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Law with European Legal Studies LLB

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The Law with European Legal Studies LLB is an exciting four-year course offering you a fantastic opportunity to spend one year studying law abroad at one of our numerous partner universities in Europe. Applications for transfer are made in year 2 of study of the M100 LLB course.

Key benefits 

  • Recognised globally as one of the UK's premier law schools.

  • Teaching by internationally respected, leading academics, visiting lecturers and practitioners from global law firms.

  • Unrivalled location for law, based in Somerset House East Wing on the Strand, with the Royal Courts of Justice, Law Society and Inns of Court all on your doorstep.

  • Consistently high student satisfaction ratings in the National Student Survey.

  • Excellent legal research resources at the College’s impressive Maughan Library.

  • A dedicated careers team who provide tailored guidance on how to access the legal profession.
  • Active student-run societies organising social and career-oriented functions.

Key information

UCAS code M100

Duration Four years

Study mode Full-time

Course type Single honours

Further details

Awarding institution King's College London

Faculty The Dickson Poon School of Law



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Course detail


The Law with European Legal Studies LLB is an exciting four-year degree course offering you a fantastic opportunity to spend one year studying law abroad at one of our partner universities in Europe:

The course structure involves three years of study at King's (years 1 + 2 and year 4), while year 3 is spent abroad at a European partner university. Applicants may require a very high degree of competence in the relevant language depending on which partner institution they apply to.

The LLB degree is classified on the basis of the English degree results only, although students must pass the year abroad to be awarded the English Law with European Legal Studies LLB.

Students apply to the programme via an internal application process in semester 1 of year 2. Selection will be chiefly on the basis of academic performance during the first year at King’s.

By studying two legal systems for three years at King's and one year at one of the universities listed above, you will have a better understanding of the law by being able to compare both systems, will be in a better position to advise clients in legal practice and have the opportunity to widen your intellectual horizon. The course also allows you to appreciate culturally and socially diverse environments and thereby contribute to a better understanding of both countries.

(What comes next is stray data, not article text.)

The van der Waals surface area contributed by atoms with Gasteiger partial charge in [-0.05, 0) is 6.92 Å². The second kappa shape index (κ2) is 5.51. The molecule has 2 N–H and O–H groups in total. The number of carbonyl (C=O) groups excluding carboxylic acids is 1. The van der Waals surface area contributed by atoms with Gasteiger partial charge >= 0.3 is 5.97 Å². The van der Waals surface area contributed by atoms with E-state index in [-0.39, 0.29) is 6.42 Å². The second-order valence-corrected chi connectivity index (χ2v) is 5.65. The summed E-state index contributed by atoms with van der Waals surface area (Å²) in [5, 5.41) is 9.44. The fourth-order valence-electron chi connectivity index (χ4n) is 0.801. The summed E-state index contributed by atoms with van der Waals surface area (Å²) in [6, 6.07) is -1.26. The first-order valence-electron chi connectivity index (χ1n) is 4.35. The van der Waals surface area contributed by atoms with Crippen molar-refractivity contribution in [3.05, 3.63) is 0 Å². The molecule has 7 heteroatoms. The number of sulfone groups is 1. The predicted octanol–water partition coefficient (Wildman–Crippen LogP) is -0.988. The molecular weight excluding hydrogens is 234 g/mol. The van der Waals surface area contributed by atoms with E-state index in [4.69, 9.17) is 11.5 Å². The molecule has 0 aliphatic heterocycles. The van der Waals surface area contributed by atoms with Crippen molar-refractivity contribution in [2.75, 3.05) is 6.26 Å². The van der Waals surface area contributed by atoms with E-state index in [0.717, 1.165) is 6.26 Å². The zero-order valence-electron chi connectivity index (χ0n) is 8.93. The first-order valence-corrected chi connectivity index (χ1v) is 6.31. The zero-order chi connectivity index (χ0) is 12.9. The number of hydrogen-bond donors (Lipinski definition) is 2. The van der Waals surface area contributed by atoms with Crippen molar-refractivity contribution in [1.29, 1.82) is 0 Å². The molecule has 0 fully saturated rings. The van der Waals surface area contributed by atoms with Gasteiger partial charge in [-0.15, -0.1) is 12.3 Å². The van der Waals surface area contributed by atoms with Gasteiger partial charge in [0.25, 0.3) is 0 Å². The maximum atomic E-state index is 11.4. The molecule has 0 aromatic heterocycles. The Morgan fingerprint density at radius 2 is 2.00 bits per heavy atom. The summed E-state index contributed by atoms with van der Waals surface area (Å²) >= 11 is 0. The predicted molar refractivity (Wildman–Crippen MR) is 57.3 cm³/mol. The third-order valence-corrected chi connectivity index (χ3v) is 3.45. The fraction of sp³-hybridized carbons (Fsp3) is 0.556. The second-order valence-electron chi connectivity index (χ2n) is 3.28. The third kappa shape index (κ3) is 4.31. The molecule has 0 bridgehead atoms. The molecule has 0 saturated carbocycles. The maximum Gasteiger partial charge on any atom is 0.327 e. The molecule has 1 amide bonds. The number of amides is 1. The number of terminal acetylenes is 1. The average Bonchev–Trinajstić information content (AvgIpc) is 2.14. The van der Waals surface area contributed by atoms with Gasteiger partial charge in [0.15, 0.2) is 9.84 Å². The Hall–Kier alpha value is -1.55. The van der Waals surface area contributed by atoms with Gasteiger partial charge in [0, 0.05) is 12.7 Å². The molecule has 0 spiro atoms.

Teaching at King's

We have a strong tradition of excellence in teaching, with consistently high student satisfaction ratings for Law in the National Student Survey. All required modules are taught through lectures, small group tutorials and seminars. These tutorials and seminars will give you the opportunity to apply the general legal principles you have learnt to specific problems, and allow you to engage with our academics and explore issues further in depth.

You will be assigned a personal tutor, who will provide academic and pastoral support during your studies. We attach great importance to maintaining good relations between staff and students and our Staff-Student Liaison Committee meets regularly to discuss how we can collectively enhance the student experience.

Assessment at King's

Assessment of required modules will typically consist of an examination supplemented by written coursework, such as a written essay, where applicable. Assessment in optional modules varies and may encompass, for example, examinations, essays, moots, or a negotiation exercise.

Regulating body

King’s College London is regulated by the Office for Students.

This programme is further regulated by the:

  • Law Benchmark Statement (2015)
  • Criteria for degrees (University of London)
  • Joint Statement of the Law Society and the General Council of the Bar (1999)
  • H-level descriptors of the framework for higher education qualifications (2014)


This course is primarily taught at the Strand and Waterloo campuses.

Please note that locations are determined by where each module is taught and may vary depending on the optional modules you select.

Year 3 is taught at a European partner university.

Special notes

Students can engage in real client work through the School’s Legal Clinic established in April 2017. Students who spend their final year of their degree at King's can select the Student Law Clinic module, while students of all years can apply to volunteer with the clinic during the academic year or over the summer holiday. Supervised by the Clinic's in-house solicitor as well as solicitors from high street and corporate/commercial law firms (e.g. Duncan Lewis and Farrer), students learn transferable skills such as effective communication and teamwork and see the law in a practical context. Through the Clinic students can also engage with third sector partners such as the Personal Support Unit at the Royal Courts of Justice or participate in its Mediation project or public legal education activity).

We have many highly active student-run societies as well as King's award-winning students’ union, KCLSU, who organises a wide variety of social, sporting and cultural activities.

Both the King’s College London Law Society and Bar & Mooting Society organise a number of social and career-oriented functions such as: internal and external mooting competitions; skills workshops; mock interview sessions; lecture series with prestigious barristers and other legal practitioners; as well as the Inaugural Welcome Party at the start of the academic year and the Annual Black-Tie Dinner. The KCL Law Society supports students who wish to pursue careers as solicitors while the Bar & Mooting Society help students understand the path to qualification as a barrister. 

The Pro Bono Society supports and promotes legally-related volunteer work and education to the community, and runs many exciting projects, including the Amicus Chapter, Human Rights Project, Junior Lawyers Against Poverty; Law Mentoring; and Legal Outreach. Involvement with the society is a great way to contribute to the community as well as looking great on your CV due to the skills gained in the process.